Solstice Brewery Solstice celebrated its second anniversary in July and with a play area for tots (which we did not try) is a family oriented venue.  Shelby, our waitress, was friendly and helpful as was the owner, Joe, who told us it was the only brewery in Prineville and that they have a five-barrel capacity.

Shelby and Dave

Shelby and Dave with Thebeerchaser Logo

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The Bar at Solstice

They bought their five-barrel brew kettle from Terminal Gravity Brewery in Enterprise. Their beer was good and we tried the War Paint Red Ale, Show-me-the-Honey Wheat Ale and Walton Lake Lager, three of six Solstice’s own brews.  We also had a good Sunday lunch.

The Horseshoe - Established in ____

The Horseshoe – Established in the 1940’s

Horseshoe Tavern  – Just up the street from Solstice on Prineville’s Main Street we met native Pennsylvanian, Heather, the bartender, who did a great job filling us in on the history of the bar, which is over 70 years old – a fact substantiated by the picture of the original owner, Howard Bose, on opening day.

Horseshoe Founders in 1940

Horseshoe Founders in 1940

Heather told us that her most challenging customers were the off-duty state troopers, who made the trucker patrons look tame.

They have seven beers on tap and we enjoyed the Bombshell Blonde from Cascade Lakes Brewery in Redmond.  This review from “Urban Spoon” summed up the Horseshoe pretty well, “Good food, huge portions.$1 beer, friendly staff.  What more could you want?”

Heather at the Horseshoe

Heather at the Horseshoe

Heather convinced Thebeerchaser to have an “Angry Balls” cocktail which is Angry Orchard Hard Cider (5% alcohol) and a drop of Fireball.  It was very good although evoked no emotional or physical reaction implied by the name.

LaGrande

The Hideout Saloon – Our next stop was in “downtown”, LaGrande, where Cindy, the gregarious bartender who has worked at the Hideout for ten years, hailed from the Land of Sky Blue Waters as did the “Beer-of- the-Day” – a draft Hamm’s.

Thebeerchaser "hiding out..."

Thebeerchaser “hiding out…”

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Cindy briefing Dave on the Hideout

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Cindy didn’t know exactly when the bar started operating, but said without equivocation, “It’s older than anybody here.”

Old Testament Vintage

Old Testament Vintage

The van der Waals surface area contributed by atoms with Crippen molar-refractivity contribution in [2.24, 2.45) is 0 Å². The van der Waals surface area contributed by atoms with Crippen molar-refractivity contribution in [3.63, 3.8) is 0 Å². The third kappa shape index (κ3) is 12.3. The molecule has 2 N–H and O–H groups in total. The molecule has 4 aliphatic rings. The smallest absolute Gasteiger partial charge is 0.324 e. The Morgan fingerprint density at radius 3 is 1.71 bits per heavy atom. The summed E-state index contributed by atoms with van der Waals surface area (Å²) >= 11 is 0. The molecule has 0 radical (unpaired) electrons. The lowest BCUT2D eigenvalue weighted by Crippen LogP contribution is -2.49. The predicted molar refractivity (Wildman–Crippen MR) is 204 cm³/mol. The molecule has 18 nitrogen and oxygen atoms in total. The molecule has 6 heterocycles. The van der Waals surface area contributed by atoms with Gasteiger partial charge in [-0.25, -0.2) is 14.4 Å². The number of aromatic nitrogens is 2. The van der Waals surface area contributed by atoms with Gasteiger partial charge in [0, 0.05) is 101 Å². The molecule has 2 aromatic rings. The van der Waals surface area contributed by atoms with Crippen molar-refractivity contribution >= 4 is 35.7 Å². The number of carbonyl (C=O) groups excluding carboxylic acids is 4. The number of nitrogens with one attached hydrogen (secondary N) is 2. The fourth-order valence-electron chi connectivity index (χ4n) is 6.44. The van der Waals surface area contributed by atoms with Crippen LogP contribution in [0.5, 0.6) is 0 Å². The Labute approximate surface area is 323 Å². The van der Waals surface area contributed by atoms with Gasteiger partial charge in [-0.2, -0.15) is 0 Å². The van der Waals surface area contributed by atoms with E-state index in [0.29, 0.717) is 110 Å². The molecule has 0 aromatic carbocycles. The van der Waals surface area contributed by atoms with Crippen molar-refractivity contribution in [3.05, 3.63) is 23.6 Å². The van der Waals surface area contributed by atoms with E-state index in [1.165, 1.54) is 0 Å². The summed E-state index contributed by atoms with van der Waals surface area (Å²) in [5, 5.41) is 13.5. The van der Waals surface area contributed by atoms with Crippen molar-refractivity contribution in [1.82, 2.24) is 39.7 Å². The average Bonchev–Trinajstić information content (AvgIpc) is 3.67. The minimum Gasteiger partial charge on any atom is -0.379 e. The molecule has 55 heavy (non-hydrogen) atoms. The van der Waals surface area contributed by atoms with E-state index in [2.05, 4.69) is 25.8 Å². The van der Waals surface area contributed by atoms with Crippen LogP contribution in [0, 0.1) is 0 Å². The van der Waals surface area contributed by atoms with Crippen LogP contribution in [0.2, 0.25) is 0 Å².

We noted that a number of patrons – other than ourselves –  reminded us of some of the Old Testament characters so we knew the bar was old.

Because they had cheap PBR and Dave was in a nostalgic mood, he harkened back to his days in the Navy’s Submarine Service and used the phonetic alphabet and ordered a “Papa – Bravo – Romeo,” which Cindy understood.

The LongBranch Saloon – Just down the street, we discovered our final LaGrande bar – one that had no lack of character and ambiance.  Patsy, the bartender didn’t know how old the bar was, but said that her grandmother worked there at one time.P1010699

Barbed-wire sculpture added to the atmosphere

Barbed-wire sculpture added to the atmosphere

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One young guy came in and she asked for his ID which he didn’t have.  He left – came back and showed his ID – then just got a glass of water….!  The Long Branch also has a quant diner attached that looked like it was from the 1950’s.

Straight from the 1950's..

Straight from the 1950’s..

We then debated where we should camp that evening.  Steve advocated flexibility, but I told him, “Spontaneity on this trip takes a lot of planning…”

We stopped at the Dairy Queen in John Day to assess our options, while I had a chocolate malt, Dave a Dilly Bar and Steve a DQ Sundae.  We couldn’t figure out why Dave told the Drive-thru waitress to make sure that our orders were “To Go.”

Unity Lake at Sunset

Unity Lake at Sunset

We headed east  on Highway 26 and about half way between John Day and Sumpter, we ended up at one of Oregon’s wonderful State Parks – Unity Lake State Recreation Site

“Camping” may be a stretch to describe our accommodations because we stayed in a cabin with bunks, but as you can see from the photos, it was a perfect ending to a day of exploration. 

A toast to God's Country!

A toast to God’s Country!

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A Tribute

And this post should end with a short tribute to the man who instilled my appreciation of God’s Country when I was in my teens and he was a carpet salesman for Mohawk Carpets.

My Dad – F. Duane Williams –  on whom we lovingly bestowed the moniker, “FDW”, grew up on the East Coast and thanks to his courage and that of my mom (Frannie), we moved to Oregon from Ohio in 1960 after a three-month camping trip (a VW bus hauling a Nimrod pop-up-tent trailer) across the US.  We missed three + weeks of school in the fall because FDW wrote the superintendent of schools that we were getting an outstanding education on the road.

FDW in God's Country

FDW in God’s Country

We all fell in love with Oregon on the trip and FDW quit his job and moved to Portland while Frannie sold the house and then drove the four kids across the country to our new home in Oregon City.   From that point on, FDW was imbued with “The spirit of high adventure.” 

FDW and his VW

FDW and his VW

Although he did not make much in commissions from his Eastern Oregon territory, he loved the trips. From the geology to mingling with his dealers such as Doc Mosier of Mosier’s Home Furnishings in John Day – founded in 1955 and now operated by Doc’s son he relished the adventure.

I still have a personally autographed copy of famous Oregon cattleman, Herman Oliver’s autobiography, Gold and Cattle Country, with whom my dad had many visits in Grant County.

And no trip was complete without  navigating a little-used Forest Service road in his VW Bus. (We once spent the night sleeping in the VW when we took the wrong turn got stuck on a new spur in the Mt. Emily Road and had to be pulled out the next morning by a bulldozer that was excavating for the new road!)P1010892